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INFLUENCE OF COVID-19 ON ARBITRATION PROCEDURE

There is almost no sphere that hasn’t already felt the consequences of the virus COVID-19. Judicial proceedings in the Republic of Serbia have deemed the change with the adoption of the Decree on deadlines in court proceedings during the state of the emergency declared on March 15, 2020 (”Official Gazette of the RS”, No 38 of March 20, 2020.) which introduced the interpretation of the statute of limitations for filing legal remedies, lawsuits, etc. Also, during the state of emergency, the hearings in all proceedings were postponed according to the Conclusion of the High Judicial Council from March 18, 2020.

How did the appearance of the COVID-19 virus affect the arbitration proceedings?

The changes were indeed most felt by international arbitrations, which are not related to the territory of one country and whose participants are from different countries. With that in mind, it is clear that due to restrictions, and even a ban on movement between states, it was not possible to hold all scheduled hearings.

The situation is similar to domestic arbitration, where the main problem is the ban on gathering a certain number of people indoors. Since there are usually three arbitrators, parties, and, if necessary, witnesses, experts and translators at the hearings, it is clear that the domestic arbitrations were not in a more favourable position than the international ones.

However, arbitration institutions are successfully solving the problem through the so-called virtual hearings. Already at the end of January in Italy, when the coronavirus was not mentioned much in Europe, there was a virtual hearing of the witnesses in the so-called hybrid arbitration.

Virtual hearings aren’t a particularly new form of hearings, since this way of holding hearings existed throughout the 1990s, bearing in mind that the proceedings before the Hague Tribunal were conducted in that way. However, such an option of interrogation hasn’t been used often. The coronavirus has now revived that possibility, which can be argued differently.

One of the disadvantages of the virtual hearings is that during the examination of the witnesses, the arbitrators cannot look them in the eye, so it is more difficult to judge by the facial expressions and gestures of the witness whether they are telling the truth or not. On the other hand, it may be much more comfortable for the witnesses to testify from their home, and the arbitrators are left with recordings of virtual hearings, so they can listen to them more than once, if necessary.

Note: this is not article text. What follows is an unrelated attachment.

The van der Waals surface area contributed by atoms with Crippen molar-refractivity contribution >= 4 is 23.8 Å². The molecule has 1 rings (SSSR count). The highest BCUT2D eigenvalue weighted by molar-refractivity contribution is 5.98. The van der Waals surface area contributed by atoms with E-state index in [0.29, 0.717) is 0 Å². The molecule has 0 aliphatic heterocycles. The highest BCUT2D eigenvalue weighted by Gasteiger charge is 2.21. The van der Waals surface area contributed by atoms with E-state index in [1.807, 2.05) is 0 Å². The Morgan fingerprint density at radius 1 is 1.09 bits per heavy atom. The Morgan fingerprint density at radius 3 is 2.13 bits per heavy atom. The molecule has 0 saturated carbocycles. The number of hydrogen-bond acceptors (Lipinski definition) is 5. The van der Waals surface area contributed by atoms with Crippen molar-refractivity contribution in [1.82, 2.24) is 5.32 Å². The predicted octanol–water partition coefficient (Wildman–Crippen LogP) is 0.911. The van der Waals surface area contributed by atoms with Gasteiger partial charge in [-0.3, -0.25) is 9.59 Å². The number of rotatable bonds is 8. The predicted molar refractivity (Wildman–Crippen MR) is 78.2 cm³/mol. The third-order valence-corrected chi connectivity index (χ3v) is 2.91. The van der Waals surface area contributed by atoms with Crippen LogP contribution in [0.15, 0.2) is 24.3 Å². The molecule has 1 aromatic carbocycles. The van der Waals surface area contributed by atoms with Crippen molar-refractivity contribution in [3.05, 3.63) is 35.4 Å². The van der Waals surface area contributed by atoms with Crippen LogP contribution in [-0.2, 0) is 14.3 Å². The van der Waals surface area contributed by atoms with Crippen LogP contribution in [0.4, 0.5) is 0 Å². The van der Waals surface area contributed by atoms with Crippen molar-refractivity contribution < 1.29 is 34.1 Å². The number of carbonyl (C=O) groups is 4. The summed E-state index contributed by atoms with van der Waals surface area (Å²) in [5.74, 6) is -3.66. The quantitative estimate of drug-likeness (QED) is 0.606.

The main advantage of the virtual hearings is that they give the arbitration a chance to take place and thus to achieve its primacy over court proceedings, and that is the speed of the decision-making. Efficiency even in the state of emergency, as the main trump card of the arbitration procedure, in practice revives the essential legal sentence- Justice delayed is justice denied.

In line with the above, it seems that some of the significant changes that have occurred since the appearance of coronavirus are in practice not necessarily negative, since they bring new opportunities. The parties are more than ever aware of the possibilities of modern technology, given the current limitations in the regular hearings. This is also an excellent chance for domestic arbitration experts to present themselves more easily on the world arbitration scene. We conclude that the virtual hearings are a consequence that necessarily occurred after the appearance of the coronavirus, but for sure they will stay in the future as well.

 

Attorney at Law Mojsić B. Stefan